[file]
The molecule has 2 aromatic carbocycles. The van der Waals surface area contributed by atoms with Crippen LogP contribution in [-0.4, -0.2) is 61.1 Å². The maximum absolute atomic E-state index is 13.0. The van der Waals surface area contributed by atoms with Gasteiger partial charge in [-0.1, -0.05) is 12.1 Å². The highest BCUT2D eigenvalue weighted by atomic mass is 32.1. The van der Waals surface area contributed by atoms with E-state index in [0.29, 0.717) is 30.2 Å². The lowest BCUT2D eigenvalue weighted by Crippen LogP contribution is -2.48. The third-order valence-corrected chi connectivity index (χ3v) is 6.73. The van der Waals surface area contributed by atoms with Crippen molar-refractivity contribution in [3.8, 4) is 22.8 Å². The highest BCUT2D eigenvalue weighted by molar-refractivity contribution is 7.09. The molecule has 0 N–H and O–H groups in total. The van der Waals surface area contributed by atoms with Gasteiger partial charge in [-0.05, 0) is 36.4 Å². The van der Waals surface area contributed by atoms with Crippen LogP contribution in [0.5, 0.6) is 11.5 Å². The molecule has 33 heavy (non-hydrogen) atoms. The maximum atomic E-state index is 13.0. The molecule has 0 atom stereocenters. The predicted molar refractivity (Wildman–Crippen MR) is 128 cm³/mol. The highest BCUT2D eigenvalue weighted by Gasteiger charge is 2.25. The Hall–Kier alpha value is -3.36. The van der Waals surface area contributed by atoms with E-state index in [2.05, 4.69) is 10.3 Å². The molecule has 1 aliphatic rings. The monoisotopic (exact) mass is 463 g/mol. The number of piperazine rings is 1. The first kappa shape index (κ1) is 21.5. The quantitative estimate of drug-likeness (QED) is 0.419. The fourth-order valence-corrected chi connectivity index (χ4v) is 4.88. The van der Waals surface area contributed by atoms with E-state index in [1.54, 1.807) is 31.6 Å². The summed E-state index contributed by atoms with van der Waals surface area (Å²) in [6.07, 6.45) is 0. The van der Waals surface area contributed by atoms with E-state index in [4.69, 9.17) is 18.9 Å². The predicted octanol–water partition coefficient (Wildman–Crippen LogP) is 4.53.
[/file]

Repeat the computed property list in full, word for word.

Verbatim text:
The molecule has 2 aromatic carbocycles. The van der Waals surface area contributed by atoms with Crippen LogP contribution in [-0.4, -0.2) is 61.1 Å². The maximum absolute atomic E-state index is 13.0. The van der Waals surface area contributed by atoms with Gasteiger partial charge in [-0.1, -0.05) is 12.1 Å². The highest BCUT2D eigenvalue weighted by atomic mass is 32.1. The van der Waals surface area contributed by atoms with E-state index in [0.29, 0.717) is 30.2 Å². The lowest BCUT2D eigenvalue weighted by Crippen LogP contribution is -2.48. The third-order valence-corrected chi connectivity index (χ3v) is 6.73. The van der Waals surface area contributed by atoms with Crippen molar-refractivity contribution in [3.8, 4) is 22.8 Å². The highest BCUT2D eigenvalue weighted by molar-refractivity contribution is 7.09. The molecule has 0 N–H and O–H groups in total. The van der Waals surface area contributed by atoms with Gasteiger partial charge in [-0.05, 0) is 36.4 Å². The van der Waals surface area contributed by atoms with Crippen LogP contribution in [0.5, 0.6) is 11.5 Å². The molecule has 33 heavy (non-hydrogen) atoms. The maximum atomic E-state index is 13.0. The molecule has 0 atom stereocenters. The predicted molar refractivity (Wildman–Crippen MR) is 128 cm³/mol. The highest BCUT2D eigenvalue weighted by Gasteiger charge is 2.25. The Hall–Kier alpha value is -3.36. The van der Waals surface area contributed by atoms with E-state index in [2.05, 4.69) is 10.3 Å². The molecule has 1 aliphatic rings. The monoisotopic (exact) mass is 463 g/mol. The number of piperazine rings is 1. The first kappa shape index (κ1) is 21.5. The quantitative estimate of drug-likeness (QED) is 0.419. The fourth-order valence-corrected chi connectivity index (χ4v) is 4.88. The van der Waals surface area contributed by atoms with E-state index in [1.54, 1.807) is 31.6 Å². The summed E-state index contributed by atoms with van der Waals surface area (Å²) in [6.07, 6.45) is 0. The van der Waals surface area contributed by atoms with E-state index in [4.69, 9.17) is 18.9 Å². The predicted octanol–water partition coefficient (Wildman–Crippen LogP) is 4.53.